What were you doing nine years ago? Seventeen years ago? Twenty-two years ago?  Twenty-three? If you weren’t around yet, way back then, what are you doing now, and where do you want to be in the future?

Nine years ago, Fall Out Boy released their breakout hit album, Take This To Your Grave

Seventeen years ago, AFI released Answer That and Stay Fashionable

Twenty-two years ago, Green Day released 39/Smooth

Twenty-three years ago, Trent Reznor/NIN released Pretty Hate Machine

In the course of time between these internationally renowned artist’s debut albums they have all undergone big changes, both in personnel and musical style.  And they have all incurred levels of wrath from their “fans” ranging from simply “un-fanning” them to death threats.  Nostalgia is all fine and good. But life is change, and these days, fans aren’t taking these changes very well.

Patrick Stump slims down, souls up, and now he “sucks” because Pete Wentz isn’t standing next to him. He is harangued with name-calling, vitriolic personal attacks, and threats to his very safety.

Green Day “makes it” and therefore, they are sellouts (Google ‘green day sellouts’, you’ll get more than 350,000 hits) Not to mention death threats against Billie Joe’s wife by jealous ‘fans’.

Some fans want AFI to make Sing the Sorrow Pt. II, III, IV, V…….They say that everything after STS (or Black Sails, or Shut Your Mouth and Open Your Eyes) is garbage (oh, and how dare Jade change his hair, and, you know what, Davey is gaaaaayyyyy *giggle*).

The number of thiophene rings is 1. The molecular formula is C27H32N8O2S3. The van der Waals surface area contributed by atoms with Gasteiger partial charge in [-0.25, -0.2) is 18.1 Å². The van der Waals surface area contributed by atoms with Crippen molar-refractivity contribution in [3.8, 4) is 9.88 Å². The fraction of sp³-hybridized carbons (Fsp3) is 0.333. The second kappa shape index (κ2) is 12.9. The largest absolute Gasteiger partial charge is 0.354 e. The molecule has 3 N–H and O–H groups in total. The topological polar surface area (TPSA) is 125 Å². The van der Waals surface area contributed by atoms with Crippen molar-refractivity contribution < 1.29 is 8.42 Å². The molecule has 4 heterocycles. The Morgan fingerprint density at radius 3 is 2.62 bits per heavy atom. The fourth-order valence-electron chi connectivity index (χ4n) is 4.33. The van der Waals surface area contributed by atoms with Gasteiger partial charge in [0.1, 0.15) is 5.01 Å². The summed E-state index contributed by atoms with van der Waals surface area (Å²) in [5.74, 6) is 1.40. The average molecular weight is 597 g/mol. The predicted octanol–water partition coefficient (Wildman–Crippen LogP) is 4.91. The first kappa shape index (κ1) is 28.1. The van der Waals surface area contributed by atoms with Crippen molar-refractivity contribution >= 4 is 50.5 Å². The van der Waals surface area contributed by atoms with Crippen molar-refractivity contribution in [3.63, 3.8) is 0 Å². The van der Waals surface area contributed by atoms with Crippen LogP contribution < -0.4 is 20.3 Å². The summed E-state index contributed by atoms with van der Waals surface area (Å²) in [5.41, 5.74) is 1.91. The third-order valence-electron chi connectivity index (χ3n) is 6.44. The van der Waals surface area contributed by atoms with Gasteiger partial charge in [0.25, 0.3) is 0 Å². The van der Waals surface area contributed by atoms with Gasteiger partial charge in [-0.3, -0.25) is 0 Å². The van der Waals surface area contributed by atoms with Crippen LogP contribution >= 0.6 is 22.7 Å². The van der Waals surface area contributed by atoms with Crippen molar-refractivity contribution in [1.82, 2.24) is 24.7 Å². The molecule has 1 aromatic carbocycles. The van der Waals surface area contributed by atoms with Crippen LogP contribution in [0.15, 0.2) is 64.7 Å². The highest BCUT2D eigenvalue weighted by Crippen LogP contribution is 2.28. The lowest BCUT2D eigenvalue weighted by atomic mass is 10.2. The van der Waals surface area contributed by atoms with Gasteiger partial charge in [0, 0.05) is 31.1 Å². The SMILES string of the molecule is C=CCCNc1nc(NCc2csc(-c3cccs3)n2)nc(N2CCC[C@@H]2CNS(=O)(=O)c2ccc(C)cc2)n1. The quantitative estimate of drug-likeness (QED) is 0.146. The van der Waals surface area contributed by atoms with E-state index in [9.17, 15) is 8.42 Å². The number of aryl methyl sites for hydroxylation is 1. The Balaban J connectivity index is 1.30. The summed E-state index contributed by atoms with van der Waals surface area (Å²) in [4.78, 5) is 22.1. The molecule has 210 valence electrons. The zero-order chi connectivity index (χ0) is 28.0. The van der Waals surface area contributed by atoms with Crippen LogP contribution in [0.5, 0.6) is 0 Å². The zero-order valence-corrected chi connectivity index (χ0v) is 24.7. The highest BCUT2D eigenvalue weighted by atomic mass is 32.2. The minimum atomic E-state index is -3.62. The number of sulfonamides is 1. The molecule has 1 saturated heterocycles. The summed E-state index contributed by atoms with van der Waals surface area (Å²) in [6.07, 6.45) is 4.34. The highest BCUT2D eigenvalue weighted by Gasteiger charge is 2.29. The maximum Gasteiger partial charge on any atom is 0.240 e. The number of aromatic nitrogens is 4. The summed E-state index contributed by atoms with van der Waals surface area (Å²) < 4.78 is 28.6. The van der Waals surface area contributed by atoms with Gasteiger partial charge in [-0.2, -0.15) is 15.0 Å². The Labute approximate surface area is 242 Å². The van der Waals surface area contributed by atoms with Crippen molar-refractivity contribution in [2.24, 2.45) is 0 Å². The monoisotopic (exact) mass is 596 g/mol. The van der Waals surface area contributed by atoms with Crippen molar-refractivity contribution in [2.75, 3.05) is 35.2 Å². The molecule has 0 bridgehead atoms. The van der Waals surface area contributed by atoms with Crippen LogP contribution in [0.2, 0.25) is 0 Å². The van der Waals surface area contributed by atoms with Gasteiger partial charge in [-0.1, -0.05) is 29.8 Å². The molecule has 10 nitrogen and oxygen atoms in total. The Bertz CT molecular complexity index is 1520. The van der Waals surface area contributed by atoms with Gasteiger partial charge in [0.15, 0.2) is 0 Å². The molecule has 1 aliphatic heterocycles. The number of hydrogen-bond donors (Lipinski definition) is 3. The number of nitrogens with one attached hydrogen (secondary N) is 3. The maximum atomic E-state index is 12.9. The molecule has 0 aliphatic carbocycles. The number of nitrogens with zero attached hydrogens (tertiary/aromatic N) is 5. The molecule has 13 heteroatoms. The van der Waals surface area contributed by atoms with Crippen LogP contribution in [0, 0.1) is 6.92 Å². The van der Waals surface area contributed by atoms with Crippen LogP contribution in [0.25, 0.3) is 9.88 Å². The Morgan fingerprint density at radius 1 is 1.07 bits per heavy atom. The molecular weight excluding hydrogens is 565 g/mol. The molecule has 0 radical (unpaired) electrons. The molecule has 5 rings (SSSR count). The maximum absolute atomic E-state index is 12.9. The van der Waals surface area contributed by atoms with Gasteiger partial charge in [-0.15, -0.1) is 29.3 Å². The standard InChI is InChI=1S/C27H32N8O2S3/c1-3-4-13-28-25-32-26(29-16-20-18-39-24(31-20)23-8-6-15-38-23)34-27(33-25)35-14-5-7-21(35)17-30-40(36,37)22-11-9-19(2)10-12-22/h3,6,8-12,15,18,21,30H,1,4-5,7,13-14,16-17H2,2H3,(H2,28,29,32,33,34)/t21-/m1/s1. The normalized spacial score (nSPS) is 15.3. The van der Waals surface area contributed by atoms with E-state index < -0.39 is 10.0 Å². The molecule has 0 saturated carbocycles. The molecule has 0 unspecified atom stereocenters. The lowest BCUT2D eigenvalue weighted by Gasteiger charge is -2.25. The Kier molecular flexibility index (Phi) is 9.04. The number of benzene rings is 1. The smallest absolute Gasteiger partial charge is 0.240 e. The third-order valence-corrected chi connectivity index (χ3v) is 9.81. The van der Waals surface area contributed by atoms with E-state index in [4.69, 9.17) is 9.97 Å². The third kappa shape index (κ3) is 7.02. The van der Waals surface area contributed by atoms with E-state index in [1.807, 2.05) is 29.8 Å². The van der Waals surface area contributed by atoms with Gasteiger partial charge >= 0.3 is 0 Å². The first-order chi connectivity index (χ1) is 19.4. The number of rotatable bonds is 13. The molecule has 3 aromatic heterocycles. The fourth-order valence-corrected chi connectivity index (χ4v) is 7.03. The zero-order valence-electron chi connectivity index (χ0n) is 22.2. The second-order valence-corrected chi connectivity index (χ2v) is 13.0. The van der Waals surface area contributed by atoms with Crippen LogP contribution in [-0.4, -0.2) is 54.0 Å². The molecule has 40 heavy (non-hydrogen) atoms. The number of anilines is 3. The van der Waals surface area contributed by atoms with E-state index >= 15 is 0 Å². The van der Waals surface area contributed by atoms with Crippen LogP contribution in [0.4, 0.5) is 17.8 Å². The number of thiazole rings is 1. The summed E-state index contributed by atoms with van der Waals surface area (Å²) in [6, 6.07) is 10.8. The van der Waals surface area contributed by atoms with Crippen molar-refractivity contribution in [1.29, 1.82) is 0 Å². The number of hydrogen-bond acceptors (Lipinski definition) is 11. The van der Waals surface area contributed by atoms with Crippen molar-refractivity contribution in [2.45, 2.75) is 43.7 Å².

Trent Reznor gets married, smiles, and starts writing movie scores; the fanboys say he’s letting them down.

To paraphrase the wonderful Neil Gaiman’s response to fans pushing writer George R.R. Martin to write the next installments of Songs of Ice and Fire faster:


I’ll ask again: What were you doing years ago?  Are you doing exactly the same thing now? Are you bored enough to want to die?  Or have you changed and grown; tried new things?  Sure, you still love the good old stuff, but isn’t life more than Groundhog Day?

More to the point:  Why do ‘fans’ feel the need to resort to such hateful behavior?  Why do they feel entitled to dictate what an artist does or does not do; from where does the sense of proprietorship arise? And why, oh, why, do they feel that it’s alright to act so viciously when creators don’t meet their needs or expectations?  Do they send death threats to their dentist if he changes the décor in his office?

Some might say that’s why celebs are paid the big bucks – take the good with the bad.  Patrick Stump says “There’s no amount of money that makes you feel better when people think of you as a joke or a hack or a failure or ugly or stupid or morally empty.”

Like the music or not. The ‘fans’ who treat other people as property, as whipping dogs, as less than human are the ones who I claim are, indeed, morally empty.


Libbi Rich (40 Posts)

Middle-aged punk princess; pop culture hound; geekgirl; liberal activist and general shit-stirrer; reader of nanopunk/cyberpunk/comics/ anything-I-can-get-my-hands-on; wife and mom.